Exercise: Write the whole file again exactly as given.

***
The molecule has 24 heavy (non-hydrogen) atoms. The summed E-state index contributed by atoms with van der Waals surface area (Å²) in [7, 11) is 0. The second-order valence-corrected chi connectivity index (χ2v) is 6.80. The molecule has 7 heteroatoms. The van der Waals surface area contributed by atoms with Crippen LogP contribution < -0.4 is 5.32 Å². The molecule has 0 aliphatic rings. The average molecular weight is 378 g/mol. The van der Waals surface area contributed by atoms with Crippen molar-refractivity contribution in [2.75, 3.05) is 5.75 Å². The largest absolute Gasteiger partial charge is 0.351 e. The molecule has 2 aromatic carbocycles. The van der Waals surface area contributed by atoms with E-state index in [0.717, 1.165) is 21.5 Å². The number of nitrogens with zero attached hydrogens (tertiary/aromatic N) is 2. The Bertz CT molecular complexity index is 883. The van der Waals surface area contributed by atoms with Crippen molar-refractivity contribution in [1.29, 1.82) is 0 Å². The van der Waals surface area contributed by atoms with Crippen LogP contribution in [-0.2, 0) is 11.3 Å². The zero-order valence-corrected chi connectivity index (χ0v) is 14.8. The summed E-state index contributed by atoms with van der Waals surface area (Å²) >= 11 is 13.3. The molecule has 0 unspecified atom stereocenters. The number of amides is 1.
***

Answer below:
The molecule has 24 heavy (non-hydrogen) atoms. The summed E-state index contributed by atoms with van der Waals surface area (Å²) in [7, 11) is 0. The second-order valence-corrected chi connectivity index (χ2v) is 6.80. The molecule has 7 heteroatoms. The van der Waals surface area contributed by atoms with Crippen LogP contribution < -0.4 is 5.32 Å². The molecule has 0 aliphatic rings. The average molecular weight is 378 g/mol. The van der Waals surface area contributed by atoms with Crippen molar-refractivity contribution in [2.75, 3.05) is 5.75 Å². The largest absolute Gasteiger partial charge is 0.351 e. The molecule has 2 aromatic carbocycles. The van der Waals surface area contributed by atoms with E-state index in [0.717, 1.165) is 21.5 Å². The number of nitrogens with zero attached hydrogens (tertiary/aromatic N) is 2. The Bertz CT molecular complexity index is 883. The van der Waals surface area contributed by atoms with Crippen molar-refractivity contribution in [1.29, 1.82) is 0 Å². The van der Waals surface area contributed by atoms with Crippen LogP contribution in [-0.2, 0) is 11.3 Å². The zero-order valence-corrected chi connectivity index (χ0v) is 14.8. The summed E-state index contributed by atoms with van der Waals surface area (Å²) >= 11 is 13.3. The molecule has 0 unspecified atom stereocenters. The number of amides is 1.